Given his arguably gender-neutral views on manliness, it's perhaps not surprising that he holds to the Francis party line on the priestly abuse crisis:
Unlike some who point to homosexuality as the root of the problem in the priesthood, Richards doesn’t buy that explanation and has identified a “lack of holiness” as the primary cause.
In a previous post I said that in his ubiquitous recorded homilies and video presentations, Richards comes off as having a distinctively unmanly manner - sort of a cross between Jim Bakker and a parody of Mr. Rogers. Listen for yourself if you don't believe me. Again, I'm not saying that's his fault. Indeed, if that were my lot, I'd probably be a sort of revisionist on manliness, myself.

But let me serious for a moment. The problem with Fr. Richards types is that in their opposition to stereotypical manliness they have erected, as it were, a straw man. It's similar to modern churchmen implying that the historical Catholic Church (before they came along) was not merciful.

But we've always known that the stereotype of manliness has always been just that, a stereotype.

Instead of or as a supplement to Be a Man! watch a good western.

Manliness means doing what's right, whether it's popular or not, and being willing to lay down one's life for others.

Manliness means meekness (in the original and positive sense), taking wrongs and insults in stride and fighting only when necessary or as a last resort.

Real men aren't afraid to say they're scared.

And, of course, real men pray. 

We Were Soldiers (In many ways, it's a modern western. Admittedly, the end of this prayer is a bit unconventional.)


  1. 20 year old man???? So how old was the rector?

  2. No 20 year old man is molested for long unless he wants to allow it for various reasons. It is absurd to state that anyone over the age of 13 could really be molested against their will. This is speaking generally.
    Look, I have a very close male relative who was molested by a male babysitter who was a teenager while the boy was a child of 7. This terrible act confuses a boy and causes severe damage. It is an amalgam of feelings and thoughts that throw a boy off from his own understanding of himself and sexuality. It introduces much pain and confusion, guilt and fear. But this is not the same thing as being groped at 20 years old.
    Our church cannot afford more homosexuals, hidden or otherwise.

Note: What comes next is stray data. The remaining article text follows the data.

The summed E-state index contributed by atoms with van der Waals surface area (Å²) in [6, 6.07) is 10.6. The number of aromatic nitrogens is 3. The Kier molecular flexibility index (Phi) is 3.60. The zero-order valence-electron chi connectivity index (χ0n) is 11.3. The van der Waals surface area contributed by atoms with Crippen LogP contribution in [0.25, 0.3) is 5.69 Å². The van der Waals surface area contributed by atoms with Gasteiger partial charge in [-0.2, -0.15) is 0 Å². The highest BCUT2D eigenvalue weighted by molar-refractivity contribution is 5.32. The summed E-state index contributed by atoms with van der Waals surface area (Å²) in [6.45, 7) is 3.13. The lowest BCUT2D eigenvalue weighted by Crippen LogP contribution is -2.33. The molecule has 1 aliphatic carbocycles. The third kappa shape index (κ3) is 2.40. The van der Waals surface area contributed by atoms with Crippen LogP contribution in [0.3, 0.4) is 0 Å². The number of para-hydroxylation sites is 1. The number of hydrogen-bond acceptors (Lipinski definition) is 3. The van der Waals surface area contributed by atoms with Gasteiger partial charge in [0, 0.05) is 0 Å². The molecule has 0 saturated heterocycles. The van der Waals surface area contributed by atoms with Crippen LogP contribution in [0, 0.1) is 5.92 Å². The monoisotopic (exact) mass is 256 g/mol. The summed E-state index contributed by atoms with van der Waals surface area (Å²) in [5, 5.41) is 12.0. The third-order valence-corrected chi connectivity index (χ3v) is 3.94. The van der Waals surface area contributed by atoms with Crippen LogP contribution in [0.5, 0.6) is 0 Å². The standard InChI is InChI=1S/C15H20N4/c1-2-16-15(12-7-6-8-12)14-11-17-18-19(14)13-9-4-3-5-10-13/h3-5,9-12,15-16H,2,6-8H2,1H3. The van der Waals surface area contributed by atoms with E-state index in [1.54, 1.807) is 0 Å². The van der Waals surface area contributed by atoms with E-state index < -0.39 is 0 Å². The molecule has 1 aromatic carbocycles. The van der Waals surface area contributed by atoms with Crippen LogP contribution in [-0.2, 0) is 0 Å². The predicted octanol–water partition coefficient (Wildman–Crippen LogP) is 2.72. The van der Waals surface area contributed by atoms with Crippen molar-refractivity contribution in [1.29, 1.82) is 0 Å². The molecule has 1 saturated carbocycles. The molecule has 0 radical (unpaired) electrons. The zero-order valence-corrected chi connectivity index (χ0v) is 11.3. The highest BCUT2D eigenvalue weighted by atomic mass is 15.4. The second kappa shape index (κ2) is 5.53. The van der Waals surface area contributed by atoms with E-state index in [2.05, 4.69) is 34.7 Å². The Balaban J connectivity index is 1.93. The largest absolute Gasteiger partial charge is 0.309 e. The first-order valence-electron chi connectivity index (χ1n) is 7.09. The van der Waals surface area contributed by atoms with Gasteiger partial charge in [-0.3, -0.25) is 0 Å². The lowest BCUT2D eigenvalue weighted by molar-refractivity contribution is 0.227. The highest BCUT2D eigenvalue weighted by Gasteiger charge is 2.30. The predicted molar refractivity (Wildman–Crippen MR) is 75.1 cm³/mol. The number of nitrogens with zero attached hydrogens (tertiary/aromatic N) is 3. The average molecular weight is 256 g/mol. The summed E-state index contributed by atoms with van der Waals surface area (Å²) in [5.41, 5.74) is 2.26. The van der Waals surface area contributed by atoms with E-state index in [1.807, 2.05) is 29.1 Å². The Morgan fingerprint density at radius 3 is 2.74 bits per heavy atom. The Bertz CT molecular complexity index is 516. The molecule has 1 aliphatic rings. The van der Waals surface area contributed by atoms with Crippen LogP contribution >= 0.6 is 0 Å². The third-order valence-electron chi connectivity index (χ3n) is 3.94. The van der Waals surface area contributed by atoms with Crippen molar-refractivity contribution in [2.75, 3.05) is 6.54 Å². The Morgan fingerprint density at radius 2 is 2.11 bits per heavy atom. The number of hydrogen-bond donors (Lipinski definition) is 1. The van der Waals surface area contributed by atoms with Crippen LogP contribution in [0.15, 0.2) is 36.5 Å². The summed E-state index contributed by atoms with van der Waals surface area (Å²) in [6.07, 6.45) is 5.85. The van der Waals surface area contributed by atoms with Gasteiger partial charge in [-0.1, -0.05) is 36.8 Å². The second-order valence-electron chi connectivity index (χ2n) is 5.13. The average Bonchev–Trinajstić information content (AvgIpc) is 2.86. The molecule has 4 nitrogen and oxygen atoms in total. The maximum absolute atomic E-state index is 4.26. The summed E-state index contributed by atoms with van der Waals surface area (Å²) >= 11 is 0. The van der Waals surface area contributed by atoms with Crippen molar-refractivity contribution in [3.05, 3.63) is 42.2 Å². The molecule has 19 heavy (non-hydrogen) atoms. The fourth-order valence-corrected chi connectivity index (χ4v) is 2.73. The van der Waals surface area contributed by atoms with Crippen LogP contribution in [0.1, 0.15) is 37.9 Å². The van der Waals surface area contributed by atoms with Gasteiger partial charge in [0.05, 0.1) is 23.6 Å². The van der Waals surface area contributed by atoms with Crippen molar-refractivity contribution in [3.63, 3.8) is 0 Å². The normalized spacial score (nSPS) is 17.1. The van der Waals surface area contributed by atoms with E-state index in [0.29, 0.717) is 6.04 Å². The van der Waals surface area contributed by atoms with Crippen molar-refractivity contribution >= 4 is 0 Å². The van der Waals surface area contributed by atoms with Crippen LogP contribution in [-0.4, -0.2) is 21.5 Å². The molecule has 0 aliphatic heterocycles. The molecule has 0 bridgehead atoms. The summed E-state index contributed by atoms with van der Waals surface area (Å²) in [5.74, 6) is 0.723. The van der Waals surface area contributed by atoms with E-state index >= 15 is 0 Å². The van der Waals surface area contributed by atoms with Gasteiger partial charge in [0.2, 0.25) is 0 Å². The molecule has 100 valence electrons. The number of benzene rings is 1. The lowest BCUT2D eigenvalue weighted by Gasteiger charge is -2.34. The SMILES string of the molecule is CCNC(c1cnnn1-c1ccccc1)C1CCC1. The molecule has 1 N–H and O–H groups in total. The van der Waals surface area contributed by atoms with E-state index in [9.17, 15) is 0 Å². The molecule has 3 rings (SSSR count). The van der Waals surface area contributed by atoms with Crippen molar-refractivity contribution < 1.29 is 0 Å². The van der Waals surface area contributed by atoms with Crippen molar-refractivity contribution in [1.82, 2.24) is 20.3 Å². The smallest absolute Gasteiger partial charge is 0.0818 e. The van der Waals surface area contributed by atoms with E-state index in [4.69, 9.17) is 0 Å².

As for masculinity, I'm so grateful to have lived my life during a time when men knew what they were without fussing over it, and I'll tell you, it's not these effeminate types who cry a lot or emote or wear metrosexual pants.
    Bergolio said about a year and a half ago that piety "scared him", so Fr. Richards is perhaps ambitious. What we desperately need is more true piety, not the phony, hands clasped in prayer when they aren't groping a boy piety that McCarrick displayed, but honest to goodness piety that inspires a real young man to consider giving up family in order to serve the God that inspires that kind of piety. This is where vocations come from, but as long as we suffer silly, goofy, riding on roller coaster priests we are not going to attract those young men.
    I fear those days are over, and all we are going to get are these other types.
    "The Catholic Church is the safest place to be right now". Not yet, and never, unless homosexuals are rooted out of this church explicitly, which we can all see now will never happen.
    We need men in this culture, especially since there are so many boys without positive role models and hyper-masculine Islam is ascending once again, but how can men learn to be men in this effeminate culture.

  3. I listened to him while on a road trip a few years ago. I had never heard of him before. He was loud and scolding and bossy, and his voice was of a stereotypical homosexual affectation.

    He may be celibate, etc., but he has picked up behavioral cues that are unmistakable. Let's not beat around the bush.

  4. I listened for a few minutes to one of his You Tube mission sermons or sharing or whatever. He sounds effeminate and probably considered a homosexual by some.

  5. "But what does one expect? It's Crux."
    Worth repeating with every Crux article.

  6. When I saw his pictute a few days ago, I immediately thought, he looks gay. After reading this article and the comments, I think my impression was right on!

  7. I invite anyone here who has an opinion against Fr. Larry Richards to take a road trip to Erie PA sometime and attend his mass. You will be changed. Yes he has faults but he has brought new life to a dying intercity church. He will lead you to Salvation.